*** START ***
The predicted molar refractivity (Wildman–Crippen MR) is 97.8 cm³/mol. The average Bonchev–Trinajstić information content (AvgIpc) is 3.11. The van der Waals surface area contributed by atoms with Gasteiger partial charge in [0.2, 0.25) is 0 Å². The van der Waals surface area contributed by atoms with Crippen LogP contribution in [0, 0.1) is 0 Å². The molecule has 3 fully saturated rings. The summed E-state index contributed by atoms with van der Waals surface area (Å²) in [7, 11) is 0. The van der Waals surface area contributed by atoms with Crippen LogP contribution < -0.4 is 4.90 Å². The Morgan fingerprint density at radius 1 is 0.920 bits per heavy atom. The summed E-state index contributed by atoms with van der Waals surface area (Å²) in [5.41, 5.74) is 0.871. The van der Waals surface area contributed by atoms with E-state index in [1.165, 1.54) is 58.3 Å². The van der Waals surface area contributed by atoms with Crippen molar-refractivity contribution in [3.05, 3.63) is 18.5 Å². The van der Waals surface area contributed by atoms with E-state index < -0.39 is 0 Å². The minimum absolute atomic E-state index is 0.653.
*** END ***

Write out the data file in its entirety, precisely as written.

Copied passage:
The predicted molar refractivity (Wildman–Crippen MR) is 97.8 cm³/mol. The average Bonchev–Trinajstić information content (AvgIpc) is 3.11. The van der Waals surface area contributed by atoms with Gasteiger partial charge in [0.2, 0.25) is 0 Å². The van der Waals surface area contributed by atoms with Crippen LogP contribution in [0, 0.1) is 0 Å². The molecule has 3 fully saturated rings. The summed E-state index contributed by atoms with van der Waals surface area (Å²) in [7, 11) is 0. The van der Waals surface area contributed by atoms with Crippen LogP contribution < -0.4 is 4.90 Å². The Morgan fingerprint density at radius 1 is 0.920 bits per heavy atom. The summed E-state index contributed by atoms with van der Waals surface area (Å²) in [5.41, 5.74) is 0.871. The van der Waals surface area contributed by atoms with E-state index in [1.165, 1.54) is 58.3 Å². The van der Waals surface area contributed by atoms with Crippen molar-refractivity contribution in [3.05, 3.63) is 18.5 Å². The van der Waals surface area contributed by atoms with E-state index < -0.39 is 0 Å². The minimum absolute atomic E-state index is 0.653.